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Timberwolves Drop the Ball, Lose to 76ers Again

No, really. They dropped the ball a lot. Turnovers and horrific defense were the key to tonight's loss in Philadelphia, which featured outstanding games by Nerlens Noel and Michael Carter-Williams.

Everybody get the ball.
Everybody get the ball.
Bill Streicher-USA TODAY Sports

The Minnesota Timberwolves have lost, now, thirty-eight games this year. There have been blowouts, there have been heartbreakers, there have been run-of-the-mill losses, and there have been embarrassments. The two losses to the Philadelphia 76ers this year have been two of the most embarrassing losses of the year. Tonight's 103-94 loss to the Sixers featured allowing former Wolf Luc Richard Mbah a Moute to lead the Sixers in scoring with 18 points, among many other details.

The first half was okay at least on the scoreline. Neither team led by more than six points throughout the half, and no player had a +/- more than 3 points away from 0. This was mainly because neither team could stop the other from scoring. The Wolves shot 59% in the first, the Sixers 68%. Nikola Pekovic had an outstanding half, scoring 16 points and bullying Nerlens Noel inside, using his larger build to seal off paths to the hoop and create space for himself. The interior was clearly where the Wolves needed to focus, letting both Pek and Gorgui Dieng draw fouls and get easy baskets and rebounds against the Sixers' big men. However, as noted by the Sixers' shooting percentage, the Wolves played little to no effective defense. Mbah a Moute was open for looks all over the court. Michael Carter-Williams got to the hoop with very little resistance. It felt like Robert Covington was permanently open for 3. At the end of the half, the Sixers led by 2, 61-59.

The third quarter was some pretty awful basketball by both teams. The hot hands from the first half were gone, and the shooting percentages dropped like rocks off a cliff. This is also where the turnover bug began to bite the Wolves. At the end of the first half, the Wolves had only turned the ball over five times, and other than a couple of Thaddeus Young fast breaks, had taken good care of it. In the third quarter alone, the Wolves had seven turnovers. The putrid shooting kept the game close, but the trend continued into the fourth, as a 14-1 Sixers run put the first bit of separation into the game and the lead ballooned to 10. Andrew Wiggins scored five straight points to bring the Wolves close again, but they couldn't hold onto the ball long enough to even score much, turning the ball over nine more times in the quarter (for 10 Sixer points). Pek, after carrying the load offensively in the first half, scored only two points in the second half.

For the Sixers, Michael Carter-Williams got his tenth rebound to seal the game late, completing his third triple-double of the year (17 points, 10 rebounds, 10 assists). Nerlens Noel did a little bit of everything with 14 points, 6 rebounds, 3 assists, 6 blocks, and 4 steals, including 3 blocks in the fourth quarter alone. For the Wolves, Kevin Martin led with 19 points, but shot just 5-18 from the field and 2-8 from 3. Pek had 18 for the game along with 7 boards, and Gorgui Dieng had a double-double with 14 and 10.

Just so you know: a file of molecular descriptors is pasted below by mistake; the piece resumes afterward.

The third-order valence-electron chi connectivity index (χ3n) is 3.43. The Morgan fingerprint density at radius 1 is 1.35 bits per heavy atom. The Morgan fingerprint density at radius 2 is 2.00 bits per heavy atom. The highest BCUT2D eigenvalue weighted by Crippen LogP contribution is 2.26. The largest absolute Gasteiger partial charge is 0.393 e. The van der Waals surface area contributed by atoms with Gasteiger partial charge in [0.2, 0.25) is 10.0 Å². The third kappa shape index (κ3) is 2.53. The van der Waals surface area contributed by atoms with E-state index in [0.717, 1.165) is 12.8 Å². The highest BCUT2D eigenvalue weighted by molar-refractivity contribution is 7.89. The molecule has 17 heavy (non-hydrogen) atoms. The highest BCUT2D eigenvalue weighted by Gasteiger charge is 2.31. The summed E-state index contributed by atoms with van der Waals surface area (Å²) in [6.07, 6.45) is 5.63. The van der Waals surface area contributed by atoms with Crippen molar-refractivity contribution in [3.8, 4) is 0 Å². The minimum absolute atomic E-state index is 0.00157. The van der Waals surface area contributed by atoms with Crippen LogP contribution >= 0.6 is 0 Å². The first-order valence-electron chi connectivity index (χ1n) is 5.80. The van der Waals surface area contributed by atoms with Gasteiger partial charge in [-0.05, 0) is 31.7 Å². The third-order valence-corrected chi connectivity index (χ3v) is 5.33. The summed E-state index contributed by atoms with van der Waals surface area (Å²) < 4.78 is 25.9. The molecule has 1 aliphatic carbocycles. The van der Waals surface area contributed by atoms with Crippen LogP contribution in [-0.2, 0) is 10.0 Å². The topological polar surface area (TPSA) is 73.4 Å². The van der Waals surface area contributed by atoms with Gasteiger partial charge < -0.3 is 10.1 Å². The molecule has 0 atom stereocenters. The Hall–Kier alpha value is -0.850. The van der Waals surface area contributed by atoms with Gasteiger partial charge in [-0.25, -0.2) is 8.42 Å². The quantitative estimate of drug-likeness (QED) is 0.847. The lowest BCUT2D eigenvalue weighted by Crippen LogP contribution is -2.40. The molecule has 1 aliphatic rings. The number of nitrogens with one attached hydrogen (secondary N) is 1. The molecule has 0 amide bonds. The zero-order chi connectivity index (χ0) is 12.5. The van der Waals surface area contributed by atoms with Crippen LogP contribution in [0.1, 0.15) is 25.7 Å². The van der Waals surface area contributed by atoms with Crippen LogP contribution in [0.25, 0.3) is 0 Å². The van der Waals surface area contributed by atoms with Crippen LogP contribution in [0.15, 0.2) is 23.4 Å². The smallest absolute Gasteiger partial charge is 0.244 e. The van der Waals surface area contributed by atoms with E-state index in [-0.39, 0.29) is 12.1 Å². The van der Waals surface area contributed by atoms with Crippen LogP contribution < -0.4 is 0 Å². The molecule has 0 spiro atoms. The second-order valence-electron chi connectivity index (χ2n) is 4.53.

Some notes and observations:

  • Andrew Wiggins scored in double figures for the 20th consecutive game, finishing the game with 15 points, but other than the short stretch in the fourth quarter mentioned above, was largely anonymous. I didn't feel like he saw enough of the ball when the Wolves were struggling from the floor in the third quarter, where he went merely 0-2. When Noel was benched at 5:09 in the 3rd with his fourth foul, that should have been a signal to attack the rim. The Wolves only took 3 of their 9 shots the rest of the quarter in the restricted area, and missed all three of them.
  • Zach LaVine twisted his ankle during the third quarter and hopped around for a bit, eventually limping off when play was stopped, but returned for most of the fourth quarter and looked like he was moving fine. Lorenzo Brown again closed the game for the Wolves, but was not as effective as on Wednesday. Kevin Martin actually led the Wolves with 5 assists on the night (but seven players had three or more assists, so it balanced out).
  • Most frustrating stat I found while looking at numbers from the game? The Wolves shot one 3 in the entire fourth quarter (they missed it). Troy Daniels, he of the vaunted 3-point shooting, had another DNP-CD. This during the quarter when the Wolves finally had a deficit that needed chasing. Jim and Dave on the broadcast both mentioned it as time slipped away, and even in the final minute, when the Sixers were careless with the ball and the deficit slipped to 5, there was not even a thought of a 3.
  • Neither Anthony Bennett nor Chase Budinger missed a shot tonight! Should have given them more minutes. AB's one shot was a good one, too:

  • Pek had this quote after the game, which is worth reading: "Nobody wants to be last, everybody wants to win games. I think that's why we play sports, because you like to win. Why else? Otherwise you can work in [an] office and have a regular job. Go finish your paperwork and go home. You don't have to win anything. That's why we play sports. We like to win, we like to compete."
  • Finally, in the delights of single game plus/minus, two Wolves finished with positive +/- tonight: Gorgui Dieng +3, and your team leader with +6: Zach LaVine.

The loss puts the Wolves at 8-38 on the year, and they continue to have the worst record in the NBA. Next game is back home at Target Center tomorrow night for Mike Miller's Cavaliers.